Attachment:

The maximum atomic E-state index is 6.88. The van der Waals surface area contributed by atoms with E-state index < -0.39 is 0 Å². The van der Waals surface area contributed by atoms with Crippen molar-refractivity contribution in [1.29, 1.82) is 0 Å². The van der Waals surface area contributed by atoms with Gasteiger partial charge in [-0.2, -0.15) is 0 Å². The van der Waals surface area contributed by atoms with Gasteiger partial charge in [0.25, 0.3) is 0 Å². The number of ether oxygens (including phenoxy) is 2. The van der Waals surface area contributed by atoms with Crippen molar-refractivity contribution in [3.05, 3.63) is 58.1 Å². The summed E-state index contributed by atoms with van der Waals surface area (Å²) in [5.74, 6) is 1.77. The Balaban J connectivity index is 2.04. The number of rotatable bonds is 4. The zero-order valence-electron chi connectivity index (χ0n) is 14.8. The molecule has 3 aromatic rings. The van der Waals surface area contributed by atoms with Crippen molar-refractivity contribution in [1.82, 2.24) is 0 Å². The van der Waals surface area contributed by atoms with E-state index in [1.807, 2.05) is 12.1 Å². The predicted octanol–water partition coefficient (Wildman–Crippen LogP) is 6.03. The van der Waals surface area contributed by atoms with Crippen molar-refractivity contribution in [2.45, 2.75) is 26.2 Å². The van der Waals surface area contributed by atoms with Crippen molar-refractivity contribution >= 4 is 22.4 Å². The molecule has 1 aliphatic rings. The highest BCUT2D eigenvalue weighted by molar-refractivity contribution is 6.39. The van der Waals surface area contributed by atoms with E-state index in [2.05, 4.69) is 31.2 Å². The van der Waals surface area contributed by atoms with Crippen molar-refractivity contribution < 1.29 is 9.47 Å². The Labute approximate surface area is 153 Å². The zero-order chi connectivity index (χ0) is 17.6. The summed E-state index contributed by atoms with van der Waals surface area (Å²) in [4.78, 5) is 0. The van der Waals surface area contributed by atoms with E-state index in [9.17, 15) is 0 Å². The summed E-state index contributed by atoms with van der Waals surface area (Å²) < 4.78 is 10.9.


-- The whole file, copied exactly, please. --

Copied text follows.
The maximum atomic E-state index is 6.88. The van der Waals surface area contributed by atoms with E-state index < -0.39 is 0 Å². The van der Waals surface area contributed by atoms with Crippen molar-refractivity contribution in [1.29, 1.82) is 0 Å². The van der Waals surface area contributed by atoms with Gasteiger partial charge in [-0.2, -0.15) is 0 Å². The van der Waals surface area contributed by atoms with Gasteiger partial charge in [0.25, 0.3) is 0 Å². The number of ether oxygens (including phenoxy) is 2. The van der Waals surface area contributed by atoms with Crippen molar-refractivity contribution in [3.05, 3.63) is 58.1 Å². The summed E-state index contributed by atoms with van der Waals surface area (Å²) in [5.74, 6) is 1.77. The Balaban J connectivity index is 2.04. The number of rotatable bonds is 4. The zero-order valence-electron chi connectivity index (χ0n) is 14.8. The molecule has 3 aromatic rings. The van der Waals surface area contributed by atoms with Crippen molar-refractivity contribution in [1.82, 2.24) is 0 Å². The van der Waals surface area contributed by atoms with E-state index in [1.807, 2.05) is 12.1 Å². The predicted octanol–water partition coefficient (Wildman–Crippen LogP) is 6.03. The van der Waals surface area contributed by atoms with Crippen molar-refractivity contribution in [2.45, 2.75) is 26.2 Å². The van der Waals surface area contributed by atoms with Crippen molar-refractivity contribution >= 4 is 22.4 Å². The molecule has 1 aliphatic rings. The highest BCUT2D eigenvalue weighted by molar-refractivity contribution is 6.39. The van der Waals surface area contributed by atoms with E-state index in [2.05, 4.69) is 31.2 Å². The van der Waals surface area contributed by atoms with Crippen molar-refractivity contribution < 1.29 is 9.47 Å². The Labute approximate surface area is 153 Å². The zero-order chi connectivity index (χ0) is 17.6. The summed E-state index contributed by atoms with van der Waals surface area (Å²) in [4.78, 5) is 0. The van der Waals surface area contributed by atoms with E-state index in [9.17, 15) is 0 Å². The summed E-state index contributed by atoms with van der Waals surface area (Å²) < 4.78 is 10.9.